Despite the lingering physical and emotional effects of having cancer at such a young age, I have to say, cancer has given me much more than it has taken away.
—Sheri Sobrato Brisson, MA
I had every classic brain tumor symptom in the book—severe headaches, dizziness, morning nausea—which plagued me for 16 years, starting when I was 8. In college, if I allowed myself to sleep more than 4 hours a night, the morning headaches, which were centered on the top of my head, were so severe, I chose to sleep less to try to avoid the pain. This left me so exhausted during the day that it was difficult to concentrate on my schoolwork.
My parents continually tried to find the source of the problem, and over the ensuing years, I was diagnosed with various ailments, including migraine headaches, food allergies, histamine sensitivities, and even a sleep disorder. No matter how I adjusted my diet and lifestyle, the headaches persisted, although their patterns changed over the years, sometimes giving me a 6-month reprieve and then coming back with such a vengeance, they would last 3 weeks.
I was so young when the symptoms started that no one ever suspected I could have a brain tumor. Finally, when I was 24, I had a CT scan of my brain, which showed a malignancy in the fourth ventricle. The pathology report said the diagnosis was choroid plexus carcinoma. The cancer was so aggressive, my oncologist said I probably had only 6 months to live.
Although the news was, of course, frightening, since I had had this cancer for most of my life, I didn’t believe it was now about to kill me. I was prescribed an aggressive course of treatment, which included surgery, then radiation therapy followed by combinations of chemotherapy, including vincristine, carboplatin, cisplatin, and cytarabine, the last delivered via a shunt inserted directly to my brain. Because the tumor was lodged on my brain stem, the surgeon could not remove it all without jeopardizing my functioning, so I still have a remnant of the tumor left. Thankfully, the mass has remained stable for the past 28 years.
I know how lucky I am to have staved off recurrent disease for nearly 3 decades. And although I have some hearing loss and peripheral neuropathy in my hands from the chemotherapy, there are currently no other late effects from my treatment.
Process of Self-Reflection
Despite the lingering physical and emotional effects of having cancer at such a young age, I have to say, cancer has given me much more than it has taken away. Driven to succeed in everything I did, early in my career I worked on Wall Street and then was the number-two employee for a company that developed worksite child care. However, I was on a path that at the core was not who I am. So at 24, I was forced to go through a process of self-reflection not many people that age go through, and it gave me the opportunity to follow my passion of working with children and families coping with serious illness. The experience has changed my life.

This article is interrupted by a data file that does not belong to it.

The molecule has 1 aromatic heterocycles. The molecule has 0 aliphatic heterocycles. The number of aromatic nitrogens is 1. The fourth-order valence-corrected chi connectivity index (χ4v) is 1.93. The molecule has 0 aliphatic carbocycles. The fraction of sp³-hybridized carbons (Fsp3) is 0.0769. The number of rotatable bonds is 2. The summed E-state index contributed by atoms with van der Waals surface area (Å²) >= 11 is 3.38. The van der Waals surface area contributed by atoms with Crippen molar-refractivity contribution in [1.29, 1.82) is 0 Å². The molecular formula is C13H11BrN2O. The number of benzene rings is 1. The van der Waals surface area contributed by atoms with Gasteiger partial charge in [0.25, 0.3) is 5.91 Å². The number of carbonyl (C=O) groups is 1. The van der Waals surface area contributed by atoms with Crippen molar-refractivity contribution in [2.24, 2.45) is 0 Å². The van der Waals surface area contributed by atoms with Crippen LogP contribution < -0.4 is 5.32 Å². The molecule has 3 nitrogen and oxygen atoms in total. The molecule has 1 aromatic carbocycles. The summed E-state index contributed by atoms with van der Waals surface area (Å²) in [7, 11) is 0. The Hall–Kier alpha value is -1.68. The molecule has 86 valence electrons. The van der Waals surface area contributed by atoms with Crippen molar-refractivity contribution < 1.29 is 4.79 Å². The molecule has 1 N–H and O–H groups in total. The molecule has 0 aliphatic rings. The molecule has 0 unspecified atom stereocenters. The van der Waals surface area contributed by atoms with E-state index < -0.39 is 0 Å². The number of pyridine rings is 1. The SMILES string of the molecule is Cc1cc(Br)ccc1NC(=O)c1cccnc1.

I went to graduate school for a degree in psychology and for over 15 years facilitated support groups for children with cancer and their families for such organizations as the American Cancer Society, the National Brain Tumor Foundation, and Packard Children’s Hospital in California.
The Meaning of Cancer
Working with other cancer survivors and listening to their stories about how their disease affects their lives has made me aware of how important it is for oncologists to ask their patients not just about the symptoms they are experiencing, but about what having the disease has meant to them. The information gleaned from these conversations will not only help oncologists gain an understanding of how best to support their patients emotionally, it may also impact the treatment plan they prescribe.
Having cancer has made me a more authentic person and deepened my relationships with family members and friends. And although it initially stripped away my identity, it allowed me to concentrate on my core values, and that is how I rebuilt my life.
I’m so grateful to have learned these lessons at such a young age. I know that this is the life I was meant to live. ■
Sheri Sobrato Brisson, MA, is the Founder and Manager of Resonance House Publishing and the coauthor with Rose Offner, MFA, of Digging Deep: A Journal for Young People Facing Health Challenges (Resonance House, 2014). She lives in Atherton, California, with her husband and two children.